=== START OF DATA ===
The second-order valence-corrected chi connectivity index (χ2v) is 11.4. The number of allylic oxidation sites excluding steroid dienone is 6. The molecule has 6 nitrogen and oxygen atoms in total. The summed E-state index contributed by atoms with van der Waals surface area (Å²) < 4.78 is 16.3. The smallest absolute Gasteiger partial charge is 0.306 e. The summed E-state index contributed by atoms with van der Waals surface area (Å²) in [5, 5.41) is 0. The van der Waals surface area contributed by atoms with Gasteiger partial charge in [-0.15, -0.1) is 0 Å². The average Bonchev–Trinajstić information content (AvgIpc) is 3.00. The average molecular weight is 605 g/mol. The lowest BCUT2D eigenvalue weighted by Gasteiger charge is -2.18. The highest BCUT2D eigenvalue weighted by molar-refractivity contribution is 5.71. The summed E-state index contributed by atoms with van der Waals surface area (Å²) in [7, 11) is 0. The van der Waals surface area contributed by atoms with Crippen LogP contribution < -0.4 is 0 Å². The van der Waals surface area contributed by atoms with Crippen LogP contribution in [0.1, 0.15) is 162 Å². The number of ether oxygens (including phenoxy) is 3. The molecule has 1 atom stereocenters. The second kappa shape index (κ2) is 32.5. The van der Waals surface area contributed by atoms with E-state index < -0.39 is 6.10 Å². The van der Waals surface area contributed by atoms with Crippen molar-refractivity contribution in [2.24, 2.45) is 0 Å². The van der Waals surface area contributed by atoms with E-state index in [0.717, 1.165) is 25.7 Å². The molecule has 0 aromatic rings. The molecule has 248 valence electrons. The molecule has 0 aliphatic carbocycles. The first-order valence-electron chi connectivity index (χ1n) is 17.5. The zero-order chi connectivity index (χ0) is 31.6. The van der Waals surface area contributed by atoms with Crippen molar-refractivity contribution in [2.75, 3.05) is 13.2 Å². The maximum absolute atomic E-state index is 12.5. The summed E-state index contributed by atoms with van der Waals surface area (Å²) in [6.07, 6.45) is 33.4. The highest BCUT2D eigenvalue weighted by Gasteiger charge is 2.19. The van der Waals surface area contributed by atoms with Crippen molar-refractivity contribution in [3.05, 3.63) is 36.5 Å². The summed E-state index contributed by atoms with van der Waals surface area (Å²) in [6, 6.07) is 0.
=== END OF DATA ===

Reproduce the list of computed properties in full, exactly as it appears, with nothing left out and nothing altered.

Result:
The second-order valence-corrected chi connectivity index (χ2v) is 11.4. The number of allylic oxidation sites excluding steroid dienone is 6. The molecule has 6 nitrogen and oxygen atoms in total. The summed E-state index contributed by atoms with van der Waals surface area (Å²) < 4.78 is 16.3. The smallest absolute Gasteiger partial charge is 0.306 e. The summed E-state index contributed by atoms with van der Waals surface area (Å²) in [5, 5.41) is 0. The van der Waals surface area contributed by atoms with Gasteiger partial charge in [-0.15, -0.1) is 0 Å². The average Bonchev–Trinajstić information content (AvgIpc) is 3.00. The average molecular weight is 605 g/mol. The lowest BCUT2D eigenvalue weighted by Gasteiger charge is -2.18. The highest BCUT2D eigenvalue weighted by molar-refractivity contribution is 5.71. The summed E-state index contributed by atoms with van der Waals surface area (Å²) in [7, 11) is 0. The van der Waals surface area contributed by atoms with Crippen LogP contribution < -0.4 is 0 Å². The van der Waals surface area contributed by atoms with Crippen LogP contribution in [0.1, 0.15) is 162 Å². The number of ether oxygens (including phenoxy) is 3. The molecule has 1 atom stereocenters. The second kappa shape index (κ2) is 32.5. The van der Waals surface area contributed by atoms with E-state index < -0.39 is 6.10 Å². The van der Waals surface area contributed by atoms with Crippen molar-refractivity contribution in [2.24, 2.45) is 0 Å². The van der Waals surface area contributed by atoms with E-state index in [0.717, 1.165) is 25.7 Å². The molecule has 0 aromatic rings. The molecule has 248 valence electrons. The molecule has 0 aliphatic carbocycles. The first-order valence-electron chi connectivity index (χ1n) is 17.5. The zero-order chi connectivity index (χ0) is 31.6. The van der Waals surface area contributed by atoms with Crippen molar-refractivity contribution in [2.75, 3.05) is 13.2 Å². The maximum absolute atomic E-state index is 12.5. The summed E-state index contributed by atoms with van der Waals surface area (Å²) in [6.07, 6.45) is 33.4. The highest BCUT2D eigenvalue weighted by Gasteiger charge is 2.19. The van der Waals surface area contributed by atoms with Crippen molar-refractivity contribution in [3.05, 3.63) is 36.5 Å². The summed E-state index contributed by atoms with van der Waals surface area (Å²) in [6, 6.07) is 0.